New Jersey Restrictions on Residents and Businesses: What You Need to Know

New Jersey Restrictions on Residents and Businesses: What You Need to Know

March 22, 2020
Attorneys

Governor Murphy’s executive order (EO 107) took effect last night, March 21, 2020 at 9:00pm, and will remain in effect until further notice. The order imposes significant restrictions on when people can be outside of their homes but does not require residents to shelter in place. It also imposes significant restrictions on businesses (both essential and non-essential), but does not require all non-essential businesses to shut down, as some news outlets have reported. Here are the highlights.  The full text of EO 107 can be found here.

EO 107 provides that New Jersey residents must remain home unless “they are 1) obtaining goods or services from essential retail businesses, as described in Paragraph 6; 2) obtaining takeout food or beverages from restaurants, other dining establishments, or food courts, pursuant to Paragraph 8; 3) seeking medical attention, essential social services, or assistance from law enforcement or emergency services; 4) visiting family or other individuals with whom the resident has a close personal relationship, such as those for whom the individual is a caretaker or romantic partner; 5) reporting to, or performing, their job; 6) walking, running, operating a wheelchair, or engaging in outdoor activities with immediate family members, caretakers, household members, or romantic partners while following best social distancing practices with other individuals, including staying six feet apart; 7) leaving the home for an educational, religious, or political reason; 8) leaving because of a reasonable fear for his or her health or safety; or 9) leaving at the direction of law enforcement or other government agency.”

When in public, we must stay at least six feet away from non-family members (or certain other close relationships).

All “[g]atherings of individuals, such as parties, celebrations, or other social events, are cancelled.”

All non-essential retail businesses must close their brick-and-mortar premises to the public. Essential retail businesses may remain open.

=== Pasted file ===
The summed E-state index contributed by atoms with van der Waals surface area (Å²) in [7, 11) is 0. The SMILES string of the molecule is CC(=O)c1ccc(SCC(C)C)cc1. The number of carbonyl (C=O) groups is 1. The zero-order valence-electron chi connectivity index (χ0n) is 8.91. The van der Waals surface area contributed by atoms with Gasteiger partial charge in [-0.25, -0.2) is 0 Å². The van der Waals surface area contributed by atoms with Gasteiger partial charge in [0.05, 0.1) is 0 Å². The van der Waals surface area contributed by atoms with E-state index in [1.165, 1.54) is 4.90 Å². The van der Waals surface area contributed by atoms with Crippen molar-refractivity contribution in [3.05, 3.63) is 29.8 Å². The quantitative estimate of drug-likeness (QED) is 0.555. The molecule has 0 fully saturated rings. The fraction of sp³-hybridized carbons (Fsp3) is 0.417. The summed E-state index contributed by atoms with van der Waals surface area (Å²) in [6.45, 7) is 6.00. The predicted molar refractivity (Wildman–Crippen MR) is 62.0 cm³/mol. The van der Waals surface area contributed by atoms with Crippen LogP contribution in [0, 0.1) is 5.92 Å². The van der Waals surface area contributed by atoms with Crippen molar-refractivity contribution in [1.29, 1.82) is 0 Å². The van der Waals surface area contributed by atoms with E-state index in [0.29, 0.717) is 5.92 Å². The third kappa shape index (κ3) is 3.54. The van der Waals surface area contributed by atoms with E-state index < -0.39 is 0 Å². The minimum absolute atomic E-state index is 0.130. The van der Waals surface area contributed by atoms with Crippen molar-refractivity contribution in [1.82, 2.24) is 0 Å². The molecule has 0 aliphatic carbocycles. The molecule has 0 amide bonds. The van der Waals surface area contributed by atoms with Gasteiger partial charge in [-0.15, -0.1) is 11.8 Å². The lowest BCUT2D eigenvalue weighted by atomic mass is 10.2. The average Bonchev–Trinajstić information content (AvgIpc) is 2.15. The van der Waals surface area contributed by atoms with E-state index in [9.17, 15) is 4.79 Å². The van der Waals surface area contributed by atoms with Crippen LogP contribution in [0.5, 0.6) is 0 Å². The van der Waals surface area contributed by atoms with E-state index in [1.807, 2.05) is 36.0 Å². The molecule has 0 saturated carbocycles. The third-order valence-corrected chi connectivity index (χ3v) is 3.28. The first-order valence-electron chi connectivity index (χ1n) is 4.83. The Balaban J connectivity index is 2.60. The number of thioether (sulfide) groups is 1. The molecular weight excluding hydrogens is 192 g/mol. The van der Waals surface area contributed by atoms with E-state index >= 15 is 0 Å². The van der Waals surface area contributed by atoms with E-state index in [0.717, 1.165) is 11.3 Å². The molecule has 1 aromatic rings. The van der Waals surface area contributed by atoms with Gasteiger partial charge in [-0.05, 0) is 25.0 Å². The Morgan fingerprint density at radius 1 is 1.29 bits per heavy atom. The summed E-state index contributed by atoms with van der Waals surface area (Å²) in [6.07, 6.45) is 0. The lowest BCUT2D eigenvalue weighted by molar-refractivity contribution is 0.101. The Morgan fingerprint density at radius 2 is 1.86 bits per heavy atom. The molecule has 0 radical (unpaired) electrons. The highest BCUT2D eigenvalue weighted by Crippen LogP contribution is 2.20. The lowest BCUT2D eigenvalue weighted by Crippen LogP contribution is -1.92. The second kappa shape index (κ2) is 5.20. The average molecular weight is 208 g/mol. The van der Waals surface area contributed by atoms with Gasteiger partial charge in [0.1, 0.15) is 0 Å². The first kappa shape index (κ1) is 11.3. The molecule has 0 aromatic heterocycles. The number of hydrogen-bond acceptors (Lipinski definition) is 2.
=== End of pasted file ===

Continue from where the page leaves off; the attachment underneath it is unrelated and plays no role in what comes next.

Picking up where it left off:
The following retail businesses are considered essential:

a. Grocery stores, farmer’s markets and farms that sell directly to customers, and other food stores, including retailers that offer a varied assortment of foods comparable to what exists at a grocery store;
b. Pharmacies and alternative treatment centers that dispense medicinal marijuana;
c. Medical supply stores;
d. Retail functions of gas stations;
e. Convenience stores;
f. Ancillary stores within healthcare facilities;
g. Hardware and home improvement stores;
h. Retail functions of banks and other financial institutions;
i. Retail functions of laundromats and dry-cleaning services;
j. Stores that principally sell supplies for children under five years old;
k. Pet stores;
l. Liquor stores;
m. Car dealerships, but only to provide auto maintenance and repair services, and auto mechanics;
n. Retail functions of printing and office supply shops; and
o. Retail functions of mail and delivery stores.

Where practicable, essential retail businesses must provide for pickup services outside or adjacent to their stores for goods ordered in advance. If an essential retail business continues to allow the public inside, it must take all reasonable steps to keep customers six feet apart and frequently sanitize common surfaces.

Restaurants and dining establishments may remain open during normal business hours, but can only offer delivery or takeout services.

All recreational and entertainment businesses, such as casinos and movie theaters, must close. The indoor portion of retail shopping malls must close, but restaurants at malls that have their own entrances can still offer delivery or takeout services.

Barber shops, beauty salons, nail salons, and spas, as well as additional types of businesses that perform personal care services, must close.

All libraries must close.

Importantly, non-retail businesses and non-profits in the state may continue to operate. However, they must “accommodate their workforce, wherever practicable, for telework or work-from-home arrangements.” If certain employees cannot perform their jobs remotely, they can go to their jobsite, but “the business or non-profit should make best efforts to reduce staff on site to the minimal number necessary to ensure that essential operations can continue.” In other words, any business or non-profit that continues to operate on-site should have a skeleton crew consisting of workers that are essential to keep the business running.

All schools must remain closed.

Essential services to low-income residents, including food banks, are not restricted or prohibited.

Governor Murphy simultaneously issued another executive order (EO 108) that makes clear that EO 107 preempts any contrary limitations or restrictions imposed by any other municipal or county entity. This means that there is only one standard across the state; towns and counties cannot impose any additional restrictions.